The Hero of the Tower
Cyril Richard “Rick” Rescorla was born in 1939 in Cornwall, the southwestern-tip of England. As a boy, he watched as American troops filled his hometown, preparing for the invasion of Normandy in 1944. He admired these brave soldiers and wanted to emulate them, vowing to one day join their ranks.1
He fulfilled that vow in 1963, when he immigrated to the United States and joined the US Army. Two years later, Rescorla started a tour in Vietnam, where he fought in the Battle of Ia Drang. Some of Rescorla’s exploits there were featured in the book “We Were Soldiers Once…and Young,” and in fact, the famous picture that graces the book’s cover is of Rescorla himself.2 General Hal Moore, who co-authored the book and fought in the battle, called Rescorla “the best platoon leader I ever saw.”1
When Hill arrived, Rescorla had one question. “How would you take this out?” Hill examined the basement and noted there was no real security. He showed Rescorla a load-bearing column in the basement garage. “This is a soft touch,” Hill said. “I’d drive a truck full of explosives in here, walk out, and light it off.”
Rescorla took his concerns to the Port Authority of New York, but his warnings went unheeded. So it was that on February 26, 1993, terrorists driving a truck were able to set off a bomb in the basement of the North Tower.
While the World Trade Center had withstood that particular attack, Rescorla knew that more terrorism could be expected. In 1998, he was filmed in the World Trade Center itself, discussing the likelihood of terrorists flying a plane into one of the buildings. He convinced his firm to let him create a company evacuation plan. Employees were drilled twice a year as Rescorla showed them how to move calmly and efficiently down the building’s emergency staircases. Since his company occupied twenty-two floors in the all, he dictated that employees move down in pairs, with people from each floor taking their place in line behind those already descending. And he quelled any and all grumbling. As Rescorla himself said it, everyone had to follow the “Eight P’s”: proper prior planning and preparation prevents piss-poor performance.
In the meantime, he was growing older and less healthy. While his wife, Susan, was a source of constant happiness for him, he dreaded losing the strength and energy of his youth. Cancer had been plaguing him for years. At an army reunion, he once said, “Look at us. Hill with a heart attack. Me with cancer. We’re old men, and we’re going to die with people spoon-feeding us. Men like us shouldn’t go out like this.”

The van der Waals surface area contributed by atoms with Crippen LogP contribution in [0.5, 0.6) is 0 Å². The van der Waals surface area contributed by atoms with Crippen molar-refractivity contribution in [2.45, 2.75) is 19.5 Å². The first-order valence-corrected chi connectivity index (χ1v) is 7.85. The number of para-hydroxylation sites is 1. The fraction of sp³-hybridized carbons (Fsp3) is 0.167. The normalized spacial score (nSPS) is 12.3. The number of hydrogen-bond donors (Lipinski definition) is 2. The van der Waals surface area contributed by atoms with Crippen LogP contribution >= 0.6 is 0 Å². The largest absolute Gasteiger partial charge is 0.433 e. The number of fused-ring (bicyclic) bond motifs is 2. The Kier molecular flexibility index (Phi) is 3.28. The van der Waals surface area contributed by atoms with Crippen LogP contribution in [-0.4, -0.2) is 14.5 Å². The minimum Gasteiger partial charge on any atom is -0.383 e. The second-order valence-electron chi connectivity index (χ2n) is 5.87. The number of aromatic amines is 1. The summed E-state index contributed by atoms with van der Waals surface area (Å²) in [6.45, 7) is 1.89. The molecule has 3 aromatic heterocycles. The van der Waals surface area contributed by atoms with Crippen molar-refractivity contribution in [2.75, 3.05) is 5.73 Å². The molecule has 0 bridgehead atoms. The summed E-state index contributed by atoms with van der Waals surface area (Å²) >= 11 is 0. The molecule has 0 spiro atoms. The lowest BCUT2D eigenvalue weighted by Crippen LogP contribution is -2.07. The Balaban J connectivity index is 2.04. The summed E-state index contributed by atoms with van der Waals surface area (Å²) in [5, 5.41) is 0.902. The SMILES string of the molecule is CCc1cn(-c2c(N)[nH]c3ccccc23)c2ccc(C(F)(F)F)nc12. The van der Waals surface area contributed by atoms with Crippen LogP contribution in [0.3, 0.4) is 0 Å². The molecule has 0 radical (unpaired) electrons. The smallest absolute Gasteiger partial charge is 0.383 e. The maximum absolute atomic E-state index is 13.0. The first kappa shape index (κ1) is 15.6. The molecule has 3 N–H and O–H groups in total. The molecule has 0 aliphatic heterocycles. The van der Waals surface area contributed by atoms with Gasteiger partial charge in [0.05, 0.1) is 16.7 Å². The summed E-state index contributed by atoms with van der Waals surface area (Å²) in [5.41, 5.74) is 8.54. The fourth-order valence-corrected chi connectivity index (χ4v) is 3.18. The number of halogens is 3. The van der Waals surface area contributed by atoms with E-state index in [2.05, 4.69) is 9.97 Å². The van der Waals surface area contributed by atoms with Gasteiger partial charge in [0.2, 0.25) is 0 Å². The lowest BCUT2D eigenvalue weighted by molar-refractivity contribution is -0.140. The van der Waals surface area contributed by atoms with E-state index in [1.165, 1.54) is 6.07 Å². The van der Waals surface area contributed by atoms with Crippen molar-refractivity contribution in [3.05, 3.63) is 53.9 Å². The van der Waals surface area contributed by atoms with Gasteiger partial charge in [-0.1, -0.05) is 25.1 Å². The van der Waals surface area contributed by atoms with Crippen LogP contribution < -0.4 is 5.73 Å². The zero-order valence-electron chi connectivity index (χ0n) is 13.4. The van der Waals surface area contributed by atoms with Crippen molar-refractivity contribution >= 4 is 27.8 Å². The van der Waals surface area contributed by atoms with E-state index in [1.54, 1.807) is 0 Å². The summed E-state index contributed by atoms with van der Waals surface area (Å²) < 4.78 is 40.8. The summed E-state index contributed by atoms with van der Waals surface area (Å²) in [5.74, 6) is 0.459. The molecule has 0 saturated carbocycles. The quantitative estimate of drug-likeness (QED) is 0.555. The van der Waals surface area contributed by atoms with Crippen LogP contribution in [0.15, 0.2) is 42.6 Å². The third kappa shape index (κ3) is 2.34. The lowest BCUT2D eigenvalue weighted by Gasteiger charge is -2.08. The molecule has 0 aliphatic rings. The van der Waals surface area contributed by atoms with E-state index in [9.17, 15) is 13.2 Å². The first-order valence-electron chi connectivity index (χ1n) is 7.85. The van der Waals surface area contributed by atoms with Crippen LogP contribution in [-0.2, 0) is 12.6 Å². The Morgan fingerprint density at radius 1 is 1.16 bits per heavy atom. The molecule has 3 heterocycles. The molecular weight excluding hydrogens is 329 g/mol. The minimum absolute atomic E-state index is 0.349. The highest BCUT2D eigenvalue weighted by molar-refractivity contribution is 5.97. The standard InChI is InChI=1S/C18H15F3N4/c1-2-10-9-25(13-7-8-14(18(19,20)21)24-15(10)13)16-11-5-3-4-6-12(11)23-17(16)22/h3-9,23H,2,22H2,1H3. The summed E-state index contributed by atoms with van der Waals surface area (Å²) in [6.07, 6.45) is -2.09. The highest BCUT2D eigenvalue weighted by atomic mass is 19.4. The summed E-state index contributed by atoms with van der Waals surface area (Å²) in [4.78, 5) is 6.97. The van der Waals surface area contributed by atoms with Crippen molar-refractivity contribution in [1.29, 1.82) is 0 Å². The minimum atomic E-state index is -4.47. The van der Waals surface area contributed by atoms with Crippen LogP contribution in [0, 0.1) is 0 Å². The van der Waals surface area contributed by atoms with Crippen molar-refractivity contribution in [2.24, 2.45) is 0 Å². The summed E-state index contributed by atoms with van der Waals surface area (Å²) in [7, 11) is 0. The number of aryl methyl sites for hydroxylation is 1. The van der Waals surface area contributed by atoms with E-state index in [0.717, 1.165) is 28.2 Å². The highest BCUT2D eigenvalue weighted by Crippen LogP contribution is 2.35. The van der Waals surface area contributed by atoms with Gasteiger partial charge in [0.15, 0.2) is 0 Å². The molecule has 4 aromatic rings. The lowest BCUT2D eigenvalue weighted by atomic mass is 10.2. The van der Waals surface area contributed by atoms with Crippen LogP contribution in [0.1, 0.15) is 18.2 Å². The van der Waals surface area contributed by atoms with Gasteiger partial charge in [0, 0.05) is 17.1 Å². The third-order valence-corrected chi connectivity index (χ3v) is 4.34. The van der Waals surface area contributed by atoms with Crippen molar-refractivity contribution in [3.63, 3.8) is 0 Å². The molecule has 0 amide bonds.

But on the morning of September 11, 2001, he woke up early, just as he always did, telling his wife that he had never felt better in his life. “I love you so,” he said, before leaving for the World Trade Center.
What happened after this, understandably, is a bit more difficult to piece together. But from eyewitness accounts and phone calls Rescorla made, it’s clear he spent his last hours exactly the way he would have wanted to heroically.
At 8:15, he and Susan spoke over the phone, with Rescorla at his desk on the 44th floor of the South Tower. At 8:46, the first plane hit the North Tower. When his wife heard the news, she called his office and spoke to one of his coworkers.
“Don’t worry. Rick is getting everyone out,” the coworker said. “He’s out there with his bullhorn now.”
While others were debating what to do, whether to stay or go, Rescorla wasted no time. He immediately began shepherding everyone out, just like it was a drill. Then he called his friend Dan Hill. “I’m evacuating right now,” Rescorla told him.
Hill listened over the phone as Rescorla gave instructions. He even heard Rescorla singing an old Cornish hymn, something he had done in Vietnam to comfort other soldiers.
Can’t you see their spear points gleaming?
See their warriors’ pennants streaming
To this battlefield.
Men of Cornwall stand ye steady;
It cannot be ever said ye
for the battle were not ready;
Stand and never yield!
“What’d you say?” Hill asked.
“I’m getting my people out of here,” Rescorla answered.
Minutes later, the second plane hit. Frantically, everyone began streaming out of the building. Rescorla stayed to help manage the evacuation. But he found time for two more phone calls. The first was to his wife.
“I have to get these people out safely,” he said. “If something should happen to me, I want you to know I’ve never been happier. You made my life.”
Then he called his friend Hill for the final time. “Call Susan and calm her down,” he said. In the meantime, he said, he would make one last sweep.
At 9:58, fifty-six minutes after the second plane hit, the South Tower collapsed.
Though the tower fell, taking Rick Rescorla with it, almost everyone below the impact zone made it out alive, including 2,687 members of his own company. Their safety was Rescorla’s responsibility, one he carried out to the very end. Thanks to his bravery, cool head, and zealous preparation, he ensured the safety of almost every person under his care.
I pray we never have to endure a day like that again. But whether we do or not, we should never forget the example all those brave men and women set for us. So this September, spare a thought for the heroes of the towers. Spare a thought for Rick Rescorla.
Yours truly -